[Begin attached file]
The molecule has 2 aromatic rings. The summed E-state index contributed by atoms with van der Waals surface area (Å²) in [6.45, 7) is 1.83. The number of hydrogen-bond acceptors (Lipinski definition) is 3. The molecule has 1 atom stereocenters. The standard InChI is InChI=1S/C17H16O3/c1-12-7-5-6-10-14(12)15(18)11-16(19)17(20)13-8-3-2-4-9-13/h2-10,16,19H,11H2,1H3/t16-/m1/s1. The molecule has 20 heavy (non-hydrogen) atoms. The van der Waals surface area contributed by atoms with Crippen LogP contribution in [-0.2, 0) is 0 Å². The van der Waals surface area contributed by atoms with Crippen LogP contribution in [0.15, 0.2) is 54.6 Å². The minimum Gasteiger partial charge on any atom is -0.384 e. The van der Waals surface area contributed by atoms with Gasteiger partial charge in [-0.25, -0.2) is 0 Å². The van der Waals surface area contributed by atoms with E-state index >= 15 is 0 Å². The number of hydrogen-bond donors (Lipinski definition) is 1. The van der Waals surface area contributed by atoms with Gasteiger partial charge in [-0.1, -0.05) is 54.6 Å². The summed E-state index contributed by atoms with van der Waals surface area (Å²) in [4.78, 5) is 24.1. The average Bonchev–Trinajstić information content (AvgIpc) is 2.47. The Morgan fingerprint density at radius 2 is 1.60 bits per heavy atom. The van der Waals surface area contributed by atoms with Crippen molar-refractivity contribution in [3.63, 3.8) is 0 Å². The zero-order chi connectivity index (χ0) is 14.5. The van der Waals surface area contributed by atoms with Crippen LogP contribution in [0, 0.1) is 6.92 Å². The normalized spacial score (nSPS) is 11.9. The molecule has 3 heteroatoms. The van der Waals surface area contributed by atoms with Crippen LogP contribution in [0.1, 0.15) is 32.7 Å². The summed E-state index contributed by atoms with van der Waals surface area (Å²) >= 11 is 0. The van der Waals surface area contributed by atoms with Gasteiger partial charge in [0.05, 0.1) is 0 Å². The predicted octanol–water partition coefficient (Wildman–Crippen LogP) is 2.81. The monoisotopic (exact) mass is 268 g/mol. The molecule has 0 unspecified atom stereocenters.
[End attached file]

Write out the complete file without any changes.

The molecule has 2 aromatic rings. The summed E-state index contributed by atoms with van der Waals surface area (Å²) in [6.45, 7) is 1.83. The number of hydrogen-bond acceptors (Lipinski definition) is 3. The molecule has 1 atom stereocenters. The standard InChI is InChI=1S/C17H16O3/c1-12-7-5-6-10-14(12)15(18)11-16(19)17(20)13-8-3-2-4-9-13/h2-10,16,19H,11H2,1H3/t16-/m1/s1. The molecule has 20 heavy (non-hydrogen) atoms. The van der Waals surface area contributed by atoms with Crippen LogP contribution in [-0.2, 0) is 0 Å². The van der Waals surface area contributed by atoms with Crippen LogP contribution in [0.15, 0.2) is 54.6 Å². The minimum Gasteiger partial charge on any atom is -0.384 e. The van der Waals surface area contributed by atoms with Gasteiger partial charge in [-0.25, -0.2) is 0 Å². The van der Waals surface area contributed by atoms with E-state index >= 15 is 0 Å². The number of hydrogen-bond donors (Lipinski definition) is 1. The van der Waals surface area contributed by atoms with Gasteiger partial charge in [-0.1, -0.05) is 54.6 Å². The summed E-state index contributed by atoms with van der Waals surface area (Å²) in [4.78, 5) is 24.1. The average Bonchev–Trinajstić information content (AvgIpc) is 2.47. The Morgan fingerprint density at radius 2 is 1.60 bits per heavy atom. The van der Waals surface area contributed by atoms with Crippen molar-refractivity contribution in [3.63, 3.8) is 0 Å². The zero-order chi connectivity index (χ0) is 14.5. The van der Waals surface area contributed by atoms with Crippen LogP contribution in [0, 0.1) is 6.92 Å². The normalized spacial score (nSPS) is 11.9. The molecule has 3 heteroatoms. The van der Waals surface area contributed by atoms with Crippen LogP contribution in [0.1, 0.15) is 32.7 Å². The summed E-state index contributed by atoms with van der Waals surface area (Å²) >= 11 is 0. The van der Waals surface area contributed by atoms with Gasteiger partial charge in [0.05, 0.1) is 0 Å². The predicted octanol–water partition coefficient (Wildman–Crippen LogP) is 2.81. The monoisotopic (exact) mass is 268 g/mol. The molecule has 0 unspecified atom stereocenters.